Say Cheese… or how Gruyère got co-operation going over six hundred years ago

We are launching now a fresh re-telling of the story of co-operation, in a short book which tracks early cases of mutuality around the world. The book, available free to download and in English and Spanish editions, is called A Short History of Co-operation and Mutuality.

Drawing on this, I have also put together a slide deck of twelve early co-ops, with design support from colleagues at Co-op News.

One of the examples, that came to me courtesy of colleagues in France, Coop FR and the international social economy journal RECMA, is the case of cheese.

In rural Switzerland and the Franche-Comté region of France, cheese-making societies, termed Fruitière (ripening) started in the fourteenth century, then spreading to other European countries. From informal reciprocity, exchanging milk between neighbours, these developed into full mutual societies. Each round typically lasted for a year, starting in February with the first milk coming in March or April. The accounting system was in urns of milk – the farmer that took the cheese was then debtor to others who had contributed milk – and the product, and dividend from its sale, was the cheese.

In these mountainous areas, it is possible to trace the lines of mutuality from these neighbourhood associations, present in different forms and with different functions across medieval Europe, through the development of self-governing quality standards and charters, such as the Appellations d’Origine Protégée, to the co-operatives that are responsible for the production of Comté and Gruyère cheese today.

Writing in the late nineteenth century, George Jacob Holyoake declared “it is clear that Gruyère should be the favourite cheese of co-operators, as it is the first cheese made on their system.”

There are many more stories in the book. Thanks to the International Co-operative Alliance, around two thousand delegates coming to Malaysia from around the world will get a copy. My hope is that we learn more about and take confidence from the enduring way in which different cultures and different generations have harnessed co-operation as a way to live and work together.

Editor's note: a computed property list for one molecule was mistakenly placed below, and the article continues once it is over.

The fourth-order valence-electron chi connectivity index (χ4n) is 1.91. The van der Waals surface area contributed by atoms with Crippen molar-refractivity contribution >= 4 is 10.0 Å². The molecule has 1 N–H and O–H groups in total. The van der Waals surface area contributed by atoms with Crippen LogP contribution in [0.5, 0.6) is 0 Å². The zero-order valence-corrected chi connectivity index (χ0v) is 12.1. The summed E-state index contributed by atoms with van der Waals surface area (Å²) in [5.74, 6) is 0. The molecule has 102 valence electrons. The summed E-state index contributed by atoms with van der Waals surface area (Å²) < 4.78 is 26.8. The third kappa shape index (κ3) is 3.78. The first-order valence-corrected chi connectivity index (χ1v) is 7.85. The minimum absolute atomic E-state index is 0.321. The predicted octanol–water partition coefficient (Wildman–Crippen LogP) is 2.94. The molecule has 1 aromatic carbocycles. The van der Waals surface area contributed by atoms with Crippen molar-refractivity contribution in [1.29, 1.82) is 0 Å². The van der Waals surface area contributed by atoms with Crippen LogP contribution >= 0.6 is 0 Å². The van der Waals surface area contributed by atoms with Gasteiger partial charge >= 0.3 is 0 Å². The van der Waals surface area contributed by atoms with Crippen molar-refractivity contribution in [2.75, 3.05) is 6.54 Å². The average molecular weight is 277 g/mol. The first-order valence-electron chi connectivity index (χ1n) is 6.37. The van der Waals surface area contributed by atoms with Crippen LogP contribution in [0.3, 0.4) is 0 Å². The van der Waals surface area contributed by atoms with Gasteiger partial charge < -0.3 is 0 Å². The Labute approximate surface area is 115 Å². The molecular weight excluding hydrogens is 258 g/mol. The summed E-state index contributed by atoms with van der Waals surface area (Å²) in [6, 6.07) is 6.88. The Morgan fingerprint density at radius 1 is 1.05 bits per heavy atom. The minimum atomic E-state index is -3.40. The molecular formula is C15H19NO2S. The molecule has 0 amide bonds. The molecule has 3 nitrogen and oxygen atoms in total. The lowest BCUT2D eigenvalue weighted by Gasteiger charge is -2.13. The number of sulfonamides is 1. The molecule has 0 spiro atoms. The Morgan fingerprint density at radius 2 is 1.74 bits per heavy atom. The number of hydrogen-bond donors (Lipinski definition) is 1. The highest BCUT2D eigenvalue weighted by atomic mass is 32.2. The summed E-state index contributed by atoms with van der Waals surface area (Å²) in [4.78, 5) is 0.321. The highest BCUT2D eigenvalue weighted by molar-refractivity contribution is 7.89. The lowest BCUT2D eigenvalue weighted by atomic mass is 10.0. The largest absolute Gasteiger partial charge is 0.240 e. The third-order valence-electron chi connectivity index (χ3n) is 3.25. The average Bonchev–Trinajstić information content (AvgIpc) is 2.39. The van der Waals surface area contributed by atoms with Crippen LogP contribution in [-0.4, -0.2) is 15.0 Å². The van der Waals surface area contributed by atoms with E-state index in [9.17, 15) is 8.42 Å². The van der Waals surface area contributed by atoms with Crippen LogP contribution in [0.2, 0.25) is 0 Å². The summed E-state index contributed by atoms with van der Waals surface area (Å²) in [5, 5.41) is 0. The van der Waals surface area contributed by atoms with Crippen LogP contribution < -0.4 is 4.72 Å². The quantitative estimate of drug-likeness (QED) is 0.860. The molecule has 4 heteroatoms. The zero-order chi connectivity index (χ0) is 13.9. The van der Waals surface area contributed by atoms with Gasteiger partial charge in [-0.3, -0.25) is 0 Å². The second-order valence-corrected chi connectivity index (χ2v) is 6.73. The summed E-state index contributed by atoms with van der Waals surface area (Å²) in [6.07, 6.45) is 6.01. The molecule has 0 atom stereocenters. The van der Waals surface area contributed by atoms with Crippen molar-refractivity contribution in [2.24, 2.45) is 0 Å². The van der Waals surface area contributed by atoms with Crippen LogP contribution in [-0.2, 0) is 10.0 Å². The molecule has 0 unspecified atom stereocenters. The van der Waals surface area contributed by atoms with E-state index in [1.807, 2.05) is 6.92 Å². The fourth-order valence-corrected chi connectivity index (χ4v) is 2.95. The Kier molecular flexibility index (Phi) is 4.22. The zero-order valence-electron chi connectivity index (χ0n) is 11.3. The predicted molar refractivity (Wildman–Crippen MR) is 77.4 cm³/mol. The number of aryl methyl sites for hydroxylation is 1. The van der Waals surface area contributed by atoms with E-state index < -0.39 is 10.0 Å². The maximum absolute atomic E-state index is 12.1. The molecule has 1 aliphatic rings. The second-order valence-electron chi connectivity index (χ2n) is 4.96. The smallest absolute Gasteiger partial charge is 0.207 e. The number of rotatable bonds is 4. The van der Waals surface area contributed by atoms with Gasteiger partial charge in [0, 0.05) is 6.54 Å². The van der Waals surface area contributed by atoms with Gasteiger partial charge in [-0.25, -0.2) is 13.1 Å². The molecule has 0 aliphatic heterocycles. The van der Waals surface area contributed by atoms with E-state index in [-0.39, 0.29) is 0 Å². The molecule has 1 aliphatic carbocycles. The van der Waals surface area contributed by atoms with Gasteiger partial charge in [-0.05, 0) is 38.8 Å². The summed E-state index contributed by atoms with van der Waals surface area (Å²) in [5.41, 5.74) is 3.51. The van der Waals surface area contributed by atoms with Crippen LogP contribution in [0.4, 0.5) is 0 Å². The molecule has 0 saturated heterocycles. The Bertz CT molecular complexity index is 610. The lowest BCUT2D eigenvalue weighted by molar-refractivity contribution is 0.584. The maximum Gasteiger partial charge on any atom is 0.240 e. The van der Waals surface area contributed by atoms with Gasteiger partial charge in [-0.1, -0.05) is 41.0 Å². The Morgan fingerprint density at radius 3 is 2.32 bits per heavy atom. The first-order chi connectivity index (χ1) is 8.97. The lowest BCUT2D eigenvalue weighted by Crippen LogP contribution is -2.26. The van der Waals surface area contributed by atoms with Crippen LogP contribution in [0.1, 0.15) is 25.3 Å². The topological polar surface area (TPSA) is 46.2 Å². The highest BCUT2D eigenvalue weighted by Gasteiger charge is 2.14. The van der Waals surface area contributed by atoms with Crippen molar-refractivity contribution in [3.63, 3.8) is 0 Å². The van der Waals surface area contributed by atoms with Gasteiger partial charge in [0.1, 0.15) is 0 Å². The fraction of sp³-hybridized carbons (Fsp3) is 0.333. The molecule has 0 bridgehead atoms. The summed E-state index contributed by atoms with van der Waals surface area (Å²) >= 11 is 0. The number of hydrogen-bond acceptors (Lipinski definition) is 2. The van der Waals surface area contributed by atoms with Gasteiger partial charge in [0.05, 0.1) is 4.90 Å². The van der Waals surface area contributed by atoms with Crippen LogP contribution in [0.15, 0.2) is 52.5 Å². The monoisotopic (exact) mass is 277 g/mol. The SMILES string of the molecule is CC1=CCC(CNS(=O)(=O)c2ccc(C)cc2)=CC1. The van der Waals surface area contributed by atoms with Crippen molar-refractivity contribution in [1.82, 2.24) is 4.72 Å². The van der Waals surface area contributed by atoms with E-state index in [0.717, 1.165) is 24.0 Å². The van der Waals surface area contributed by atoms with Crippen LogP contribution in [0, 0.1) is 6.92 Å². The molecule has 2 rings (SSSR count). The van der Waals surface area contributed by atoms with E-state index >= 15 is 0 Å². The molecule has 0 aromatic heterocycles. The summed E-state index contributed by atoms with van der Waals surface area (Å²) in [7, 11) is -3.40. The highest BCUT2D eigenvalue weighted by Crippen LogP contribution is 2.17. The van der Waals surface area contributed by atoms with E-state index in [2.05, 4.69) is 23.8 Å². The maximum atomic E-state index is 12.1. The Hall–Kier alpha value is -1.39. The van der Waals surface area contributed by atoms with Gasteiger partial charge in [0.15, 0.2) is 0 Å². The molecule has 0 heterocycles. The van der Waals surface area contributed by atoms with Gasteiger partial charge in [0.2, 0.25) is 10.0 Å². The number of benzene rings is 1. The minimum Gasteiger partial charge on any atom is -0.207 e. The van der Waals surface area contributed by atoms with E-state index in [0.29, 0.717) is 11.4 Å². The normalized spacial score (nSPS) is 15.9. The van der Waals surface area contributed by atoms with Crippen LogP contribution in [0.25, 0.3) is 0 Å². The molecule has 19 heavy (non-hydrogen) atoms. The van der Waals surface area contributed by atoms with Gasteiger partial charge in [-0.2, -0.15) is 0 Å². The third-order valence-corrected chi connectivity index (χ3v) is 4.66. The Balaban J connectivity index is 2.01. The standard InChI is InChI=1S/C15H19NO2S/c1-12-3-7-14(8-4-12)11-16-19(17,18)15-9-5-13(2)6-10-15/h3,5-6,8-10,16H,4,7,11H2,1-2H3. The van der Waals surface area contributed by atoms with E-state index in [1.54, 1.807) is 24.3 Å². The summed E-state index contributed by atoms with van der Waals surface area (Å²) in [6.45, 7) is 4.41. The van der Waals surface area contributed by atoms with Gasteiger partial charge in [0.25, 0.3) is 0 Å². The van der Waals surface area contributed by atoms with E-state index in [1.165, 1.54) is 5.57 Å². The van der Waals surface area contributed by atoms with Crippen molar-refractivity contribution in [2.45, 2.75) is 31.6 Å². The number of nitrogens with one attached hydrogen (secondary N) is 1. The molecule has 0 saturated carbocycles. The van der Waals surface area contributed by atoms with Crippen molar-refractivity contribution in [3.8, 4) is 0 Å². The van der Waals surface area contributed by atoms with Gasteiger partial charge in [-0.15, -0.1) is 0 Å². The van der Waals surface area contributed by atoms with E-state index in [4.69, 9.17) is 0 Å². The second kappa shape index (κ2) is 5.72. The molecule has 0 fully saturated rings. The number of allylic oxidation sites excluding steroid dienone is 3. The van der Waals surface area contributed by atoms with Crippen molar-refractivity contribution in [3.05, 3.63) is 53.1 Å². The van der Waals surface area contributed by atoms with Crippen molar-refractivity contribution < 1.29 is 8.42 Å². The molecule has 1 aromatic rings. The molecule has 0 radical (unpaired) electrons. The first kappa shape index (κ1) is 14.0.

What if it is co-operating and not competing that’s key to getting ahead?

Business, careers, even education… we are increasingly told that to get on is to get ahead, to compete. But what if it wasn’t competing with others that powers success in business and in life, but co-operating with them?

Co-operation in the economy is not often talked about, but it has always been there.

The first powered flight took place in December 1903 by the Wright Brothers. What followed was then a bitter rivalry for the next fifteen years between them and a rival airplane maker, Glenn Curtis. Come America’s entry into the First World War and no American airplane was viewed as good enough to go into combat. The Wright brothers and Glenn Curtis were willing to see the airplane industry grounded than to see the other win out in terms of setting standards for airplanes to succeed.


Orville Wright, 1911 – U.S. Army Air Service photo collection ID# in caption above Photo Courtesy of the Unites States Air Force Historical Research Agency, Maxwell AFB, Alabama. Photos are from the national archives (NARA). Source: 


In 1917 US Congress forced the formation of the Manufacturers Aircraft Association. This was a way to set shared standards and pool the critical patents needed for airplanes and the aeroplane industry to take off.

The same idea of a patent pool is used today to cut the costs of HIV retroviral drugs in Africa.

Sometimes you have to co-operate, to get ahead.